Besides, we on the other side of the hiring table have no incentive to describe the size and caliber of the cannons facing our prospective fodder. We need bodies.

* * *

Mr. Ridley’s motivation to get into the industry is not unusual, either. Few people I know, including first-year analysts, come into investment banking with the (honest) expectation and desire to make a lifelong career out of it, no matter what they tell their interviewers. They think they will trade their time and freedom for a few years for money, money which can buy them the freedom to buy, have, or do other things later. But forget the (an)hedonic treadmill: it turns out that no money is ever enough. You almost never “strike it rich” in my business. You often make lots of money, but unless you are a solitary, unmarried, childless hermit who thrives on macaroni and cheese and tap water, you soon find that those mouthwatering bonus checks disappear frighteningly quickly into the maw of a life of comfort. You buy a house, you get married, and you have children who simply must have expensive private educations (and expensive private tutors to help them get good grades). You indulge in a couple nice vacations every year “because you deserve it” for working so hard, and because you realize you need to spend more time with the increasingly distant spouse and children you never see the rest of the year. Of course the quality (and expense) of your clothes, food, and petty indulgences drift ever upward too. Because, well, they do, don’t they? Also, you simply cannot be seen not to keep up appearances with your peers and your social equals, can you? If not for yourself, think of the children. You want to give them every advantage, don’t you? Of course you do.

And if you live in one of the few ridiculously expensive global cities like London and New York where most of the investment banking jobs are located, the basic cost of living to maintain a comfortable but not lavish lifestyle escalates alarmingly alongside your earnings, until the thought of spending $500,000 (after tax) per year just to live becomes unremarkable, even conservative. There’s always somebody you know who enjoys a better apartment, a nicer vacation, a grander country house; you’re not being unreasonable. Talk about “a cage made of money and dreams and greed.” It starts early, and the bars only get thicker with time. Trust me on this.

Meanwhile, the longer you stay in investment banking, the more dependent you become on the income which, while never seeming enough, is clearly superior to what you could earn in any other profession. And, as Mr. Ridley discovered on the lower rungs of the career ladder, lower-paying professions are not immune to boredom, drab routine, or even crushing work schedules. The higher up you get as a corporate finance or M&A professional, the more you see of the grey flannel life of non-financial corporations. It ain’t pretty. Your clients’ cages have bars just as thick as yours, with only perhaps a little less gilding. No wonder Mr. Ridley could see no-one above him at his bank who seemed other than “sad middle class bland people, with unexciting lives, and unexciting prospects” or “pathetic old farts.” For most of us, there’s no way out.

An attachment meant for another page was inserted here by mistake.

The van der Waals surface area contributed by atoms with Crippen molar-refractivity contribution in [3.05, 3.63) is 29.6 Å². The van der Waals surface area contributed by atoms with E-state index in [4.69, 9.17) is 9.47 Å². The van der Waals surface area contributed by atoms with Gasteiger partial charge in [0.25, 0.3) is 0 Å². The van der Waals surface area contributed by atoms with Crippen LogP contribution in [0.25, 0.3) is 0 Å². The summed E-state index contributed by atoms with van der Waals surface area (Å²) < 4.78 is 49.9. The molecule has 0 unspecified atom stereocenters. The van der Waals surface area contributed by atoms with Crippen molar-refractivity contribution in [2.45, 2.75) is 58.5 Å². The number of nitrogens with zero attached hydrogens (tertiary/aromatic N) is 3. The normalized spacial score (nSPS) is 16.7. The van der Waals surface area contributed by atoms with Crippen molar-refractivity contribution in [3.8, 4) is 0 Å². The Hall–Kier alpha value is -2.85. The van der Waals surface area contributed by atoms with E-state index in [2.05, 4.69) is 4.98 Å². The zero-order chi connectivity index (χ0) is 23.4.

There is a reason investment bankers nickname the nest egg they calculate they need to leave the business “Fuck You Money.” Spend a few decades rolling that boulder up the hill, and all most of us have left is hostility.

* * *

And yet, as I regale you with this litany of woe (to the tune of an orchestra of thousands of tiny violins, no doubt), it occurs to me that this situation is not much different than the situation most people face in their lives. Perhaps investment bankers have more money, and nicer toys, but it is not clear that our quiet desperation is much different from yours. People who have to work for a living, whatever their profession, have to work. And, as my old grandpapa told me, the reason they call it work is because no-one could mistake it for play. I suppose the envious can take comfort that my industry will likely suffer severe secular decline for many years. By the end of it, our calculus of misery may look very similar to yours.

But whatever your chosen path, Children, don’t buy the old canard that money buys you freedom. Money always comes with strings attached. If you are not careful, you just might find those strings have wound themselves into steel cables before you notice.

© 2012 The Epicurean Dealmaker. All rights reserved.